Generally unfavorable reviews - based on 12 Critics

Critic score distribution:
  1. Positive: 1 out of 12
  2. Negative: 4 out of 12
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  1. Reviewed by: Scott Bowles
    Jul 11, 2013
    This comedy deserves credit for taking a decided viewpoint — and delivering a heartfelt if occasionally misguided message.
  2. Reviewed by: Stephen Holden
    Jul 12, 2013
    In critical ways, the movie is a mess. The basketball scenes are so sloppy and haphazard that the would-be slapstick registers as confusion. But away from the court, the actors bring their caricatures to folksy comic life.
  3. Reviewed by: Farran Smith Nehme
    Jul 11, 2013
    Lifetime movies have their pleasures, and so does this film. Chief among them is the cast, a group of over-45 actresses who really are better than ever; in the cases of Brooke Shields and Daryl Hannah, remarkably better.
  4. Reviewed by: Mick LaSalle
    Jul 11, 2013
    The problem is the script, which, in scene after scene, contains no surprises.
  5. Reviewed by: Tina Hassannia
    Jul 10, 2013
    Seidelman's attempts to provide positive, alternative representations of marginalized people and problems is overly ambitious.
  6. Reviewed by: Mike D'Angelo
    Jul 10, 2013
    Early in The Hot Flashes, Brooke Shields is seen reading Menopause For Dummies, and it doesn’t take long to realize that’s precisely what you’re watching.
  7. Reviewed by: Robert Abele
    Jul 11, 2013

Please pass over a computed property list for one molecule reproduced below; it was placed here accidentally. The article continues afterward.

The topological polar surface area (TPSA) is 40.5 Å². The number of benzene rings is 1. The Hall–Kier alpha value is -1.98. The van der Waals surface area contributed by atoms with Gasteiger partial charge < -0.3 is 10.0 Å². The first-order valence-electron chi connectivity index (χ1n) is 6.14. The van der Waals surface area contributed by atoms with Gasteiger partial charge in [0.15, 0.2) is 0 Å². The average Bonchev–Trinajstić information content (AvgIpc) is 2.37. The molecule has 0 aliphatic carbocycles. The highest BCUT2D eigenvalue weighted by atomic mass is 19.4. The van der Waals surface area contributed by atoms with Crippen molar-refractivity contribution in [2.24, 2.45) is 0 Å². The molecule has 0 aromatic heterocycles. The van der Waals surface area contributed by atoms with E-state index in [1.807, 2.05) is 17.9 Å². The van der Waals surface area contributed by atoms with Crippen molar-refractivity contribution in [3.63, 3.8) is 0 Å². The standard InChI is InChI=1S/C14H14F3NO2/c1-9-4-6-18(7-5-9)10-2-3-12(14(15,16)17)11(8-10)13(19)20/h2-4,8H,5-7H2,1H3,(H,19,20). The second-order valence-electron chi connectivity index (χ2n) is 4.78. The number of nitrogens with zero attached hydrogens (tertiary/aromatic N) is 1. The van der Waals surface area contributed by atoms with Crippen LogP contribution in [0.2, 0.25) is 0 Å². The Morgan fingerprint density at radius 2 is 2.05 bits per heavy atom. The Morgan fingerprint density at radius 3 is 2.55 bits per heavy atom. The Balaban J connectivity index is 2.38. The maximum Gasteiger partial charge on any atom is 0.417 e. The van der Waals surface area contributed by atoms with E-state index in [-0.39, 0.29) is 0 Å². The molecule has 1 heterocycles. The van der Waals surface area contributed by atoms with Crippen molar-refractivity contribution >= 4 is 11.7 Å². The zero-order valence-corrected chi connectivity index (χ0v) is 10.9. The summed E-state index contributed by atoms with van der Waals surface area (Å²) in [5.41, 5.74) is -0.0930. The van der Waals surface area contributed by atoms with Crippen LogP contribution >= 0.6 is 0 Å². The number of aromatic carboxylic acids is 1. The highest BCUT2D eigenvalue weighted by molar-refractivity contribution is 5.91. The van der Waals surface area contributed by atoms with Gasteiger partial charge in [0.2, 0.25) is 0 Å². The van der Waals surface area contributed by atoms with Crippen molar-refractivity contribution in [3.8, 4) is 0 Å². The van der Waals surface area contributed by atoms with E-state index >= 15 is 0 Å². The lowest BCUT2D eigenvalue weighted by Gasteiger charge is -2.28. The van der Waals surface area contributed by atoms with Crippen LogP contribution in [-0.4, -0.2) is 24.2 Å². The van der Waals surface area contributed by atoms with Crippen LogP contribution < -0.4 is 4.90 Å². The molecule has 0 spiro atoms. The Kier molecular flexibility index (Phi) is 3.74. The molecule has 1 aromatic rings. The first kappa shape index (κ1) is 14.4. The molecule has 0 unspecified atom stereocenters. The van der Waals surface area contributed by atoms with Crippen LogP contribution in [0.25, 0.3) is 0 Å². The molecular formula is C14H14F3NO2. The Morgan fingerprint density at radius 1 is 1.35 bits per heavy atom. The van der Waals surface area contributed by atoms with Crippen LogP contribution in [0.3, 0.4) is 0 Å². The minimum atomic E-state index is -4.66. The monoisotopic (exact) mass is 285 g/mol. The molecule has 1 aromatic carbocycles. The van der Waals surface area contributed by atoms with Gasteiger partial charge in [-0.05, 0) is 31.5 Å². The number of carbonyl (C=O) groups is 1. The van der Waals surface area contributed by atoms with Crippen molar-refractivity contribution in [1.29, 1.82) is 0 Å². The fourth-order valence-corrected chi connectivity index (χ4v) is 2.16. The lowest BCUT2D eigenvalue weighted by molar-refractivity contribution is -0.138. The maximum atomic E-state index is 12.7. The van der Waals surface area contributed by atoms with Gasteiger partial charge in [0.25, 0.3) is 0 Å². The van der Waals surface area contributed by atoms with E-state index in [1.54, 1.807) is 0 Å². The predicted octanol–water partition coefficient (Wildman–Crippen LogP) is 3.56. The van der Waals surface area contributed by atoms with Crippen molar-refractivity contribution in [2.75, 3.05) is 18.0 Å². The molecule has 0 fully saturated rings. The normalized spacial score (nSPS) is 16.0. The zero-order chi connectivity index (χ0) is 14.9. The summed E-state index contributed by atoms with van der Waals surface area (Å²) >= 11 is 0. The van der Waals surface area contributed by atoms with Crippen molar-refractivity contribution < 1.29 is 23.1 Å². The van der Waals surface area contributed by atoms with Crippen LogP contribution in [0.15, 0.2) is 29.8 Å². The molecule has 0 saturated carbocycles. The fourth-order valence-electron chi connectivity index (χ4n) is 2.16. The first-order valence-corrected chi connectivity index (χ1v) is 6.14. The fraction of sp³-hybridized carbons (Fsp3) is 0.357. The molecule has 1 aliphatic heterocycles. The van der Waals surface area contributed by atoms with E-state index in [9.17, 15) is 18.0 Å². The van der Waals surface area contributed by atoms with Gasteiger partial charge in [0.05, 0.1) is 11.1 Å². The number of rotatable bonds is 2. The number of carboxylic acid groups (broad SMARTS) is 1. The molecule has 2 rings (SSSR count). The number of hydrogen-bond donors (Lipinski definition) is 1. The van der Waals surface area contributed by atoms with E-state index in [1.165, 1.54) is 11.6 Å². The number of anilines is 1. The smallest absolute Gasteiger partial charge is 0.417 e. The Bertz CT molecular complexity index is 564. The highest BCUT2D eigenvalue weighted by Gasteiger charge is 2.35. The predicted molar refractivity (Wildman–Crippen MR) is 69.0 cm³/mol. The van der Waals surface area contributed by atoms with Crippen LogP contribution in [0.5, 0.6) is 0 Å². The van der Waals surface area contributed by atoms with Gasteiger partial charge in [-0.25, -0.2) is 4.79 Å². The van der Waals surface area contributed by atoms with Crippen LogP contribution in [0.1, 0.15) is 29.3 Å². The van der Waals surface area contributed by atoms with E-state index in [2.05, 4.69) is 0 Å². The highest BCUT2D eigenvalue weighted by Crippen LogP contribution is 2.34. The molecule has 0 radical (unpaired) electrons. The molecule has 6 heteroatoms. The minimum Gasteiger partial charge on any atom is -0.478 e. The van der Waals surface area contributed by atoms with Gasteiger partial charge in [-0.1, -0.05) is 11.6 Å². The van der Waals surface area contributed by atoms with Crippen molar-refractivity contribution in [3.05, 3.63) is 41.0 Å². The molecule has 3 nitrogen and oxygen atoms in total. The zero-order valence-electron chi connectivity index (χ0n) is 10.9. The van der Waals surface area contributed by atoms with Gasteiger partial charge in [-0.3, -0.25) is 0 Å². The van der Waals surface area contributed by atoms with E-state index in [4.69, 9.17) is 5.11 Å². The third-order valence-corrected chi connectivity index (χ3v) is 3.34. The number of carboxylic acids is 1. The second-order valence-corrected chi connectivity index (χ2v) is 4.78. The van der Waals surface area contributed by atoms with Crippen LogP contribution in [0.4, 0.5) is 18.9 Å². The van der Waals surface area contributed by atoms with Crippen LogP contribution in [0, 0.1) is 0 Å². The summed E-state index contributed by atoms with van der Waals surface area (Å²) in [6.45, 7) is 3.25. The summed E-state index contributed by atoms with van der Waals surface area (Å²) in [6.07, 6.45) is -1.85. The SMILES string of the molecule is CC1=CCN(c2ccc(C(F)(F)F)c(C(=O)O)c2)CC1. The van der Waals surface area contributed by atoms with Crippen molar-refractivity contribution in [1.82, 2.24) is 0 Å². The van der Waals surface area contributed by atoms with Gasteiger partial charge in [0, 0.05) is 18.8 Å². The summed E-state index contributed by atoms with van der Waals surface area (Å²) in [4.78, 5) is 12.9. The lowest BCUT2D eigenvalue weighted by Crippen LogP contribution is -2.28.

What could have been an empowering and amusing riff on the typically male underdog genre is mostly charmless.
  8. Reviewed by: Inkoo Kang
    Jul 9, 2013
    The raunchy, feminist-revenge jokes are the best part of this feel-good, you-go-ladies sports comedy.
  9. 38
    Hot Flashes don’t generate much heat — comical or otherwise. A pity, since that rare menopause comedy is a terrible thing to waste.
  10. Reviewed by: Frank Scheck
    Jul 11, 2013
    Now that the filmmaker has reached a certain age, she no longer seems to have her finger on her generation’s pulse. Case in point: The Hot Flashes, a ribald comedy whose menopause-referencing title is all too indicative of its pandering humor.
  11. Reviewed by: Ann Hornaday
    Jul 11, 2013
    Even though it earns an R rating for profanity and some risque material, it’s too meek and mild-mannered to qualify as brave, or even slyly subversive.
  12. Reviewed by: Jen Chaney
    Jul 11, 2013
    Under the direction of Susan Seidelman—who first focused on a lost woman with identity issues in 1985’s Desperately Seeking Susan—the leads in The Hot Flashes come across as one-dimensional, pseudo-feminist clichés whose conversations seem contrived and whose jokes land with the thud of airballs clunking on hardwood.

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